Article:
If you watch my Instagram stories you might have seen the start of our bedroom transformation (way) earlier this year. This was one of those projects that I figured might take a month, maybe two but has now been ongoing for maybe double that time (if not more. I’m too scared to actually figure out the dates). Finally the finished room is almost ready to share and you’ll get a little sneak peek in this post, but I still have a few more DIY’s that will complete the makeover. I know a lot of you were waiting to hear more about one aspect of the makeover that is probably my favourite.
Our solid wood parquet floors. I don’t know if you know this about me yet, but I tend to believe that I can do almost anything I set my mind to. I can be quite stubborn if someone tells me otherwise. So when I decided I wanted parquet flooring in the bedroom and every single website I could find told me to hire a professional, did I listen? Of course not! But before we get into how I laid the floor I’ll warn you this was more complicated than I was originally expecting and took much longer. BUT I did complete the task at hand (with a little help as I was several months pregnant).
Doing the Prep Work
It was such a relief to rip up the old carpet. We knew we would have some difficulty with the boards underneath as the floor was clearly uneven, but we didn’t expect it to be as arduous as it turned out. It turned out the uneven area was in a position that meant we would have to take up all the base floor boards in the room, just to see what the problem was. So we were left with a couple of options. Either place another layer of boards down to create an even base or try to fill in the dip.
I had seen/read about floor leveller before. We watched a few youtube videos and before we could come to our senses decided to buy primer and levelling concrete. Usually me and Alex are so cautious before doing something like this (which is probably why everything takes forever. We’re so indecisive), but we had Al’s dad on hand to egg us on. We were totally reckless and just went for it. I would advise getting some form of professional advice before starting something like this. I think actually we were pretty lucky when we laid the leveller that nothing came through the ceiling underneath!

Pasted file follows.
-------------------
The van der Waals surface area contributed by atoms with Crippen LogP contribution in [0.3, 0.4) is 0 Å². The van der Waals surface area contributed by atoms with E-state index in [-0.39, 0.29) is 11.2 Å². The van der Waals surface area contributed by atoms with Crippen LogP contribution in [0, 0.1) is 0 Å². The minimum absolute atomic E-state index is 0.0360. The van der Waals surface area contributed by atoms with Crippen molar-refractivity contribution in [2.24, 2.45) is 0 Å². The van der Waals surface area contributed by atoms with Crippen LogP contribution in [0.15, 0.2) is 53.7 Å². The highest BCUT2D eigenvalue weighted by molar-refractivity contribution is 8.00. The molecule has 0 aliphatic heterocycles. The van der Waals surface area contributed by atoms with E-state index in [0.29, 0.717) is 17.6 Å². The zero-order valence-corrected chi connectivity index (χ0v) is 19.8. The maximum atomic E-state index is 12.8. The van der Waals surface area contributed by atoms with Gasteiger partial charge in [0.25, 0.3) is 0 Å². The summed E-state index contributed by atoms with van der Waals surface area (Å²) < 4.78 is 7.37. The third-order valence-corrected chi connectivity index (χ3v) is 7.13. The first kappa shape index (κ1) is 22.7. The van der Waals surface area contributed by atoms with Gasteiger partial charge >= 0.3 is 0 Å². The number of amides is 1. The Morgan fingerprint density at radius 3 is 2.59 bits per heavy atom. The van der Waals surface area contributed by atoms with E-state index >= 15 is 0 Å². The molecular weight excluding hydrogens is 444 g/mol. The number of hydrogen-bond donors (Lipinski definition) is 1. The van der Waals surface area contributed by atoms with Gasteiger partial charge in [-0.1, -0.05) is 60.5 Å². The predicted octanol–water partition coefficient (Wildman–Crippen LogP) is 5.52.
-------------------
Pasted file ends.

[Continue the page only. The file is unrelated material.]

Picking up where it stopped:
Once the floor was level we could start to think about putting down the floor. The wood needs a few days to acclimatise to the conditions in the room it’s going to be laid. So after piling it up like an almost finished game of jenga, we left it for five days to get used to the conditions of the room and expand.
During this time I drew out a grid on the floor avoiding any topple zones and making sure my lines were evenly spaced and in line with the walls. This was a big help when putting down the blocks and keeping them straight. Especially at the beginning when it’s so important to get it right. I’d read to start in the middle and work out. Once the wood had been resting for a few days I started to try a few different designs. I knew that I wanted to go for the classic herringbone look, but there was no harm in experimenting with the style of the floor.
Laying the Floor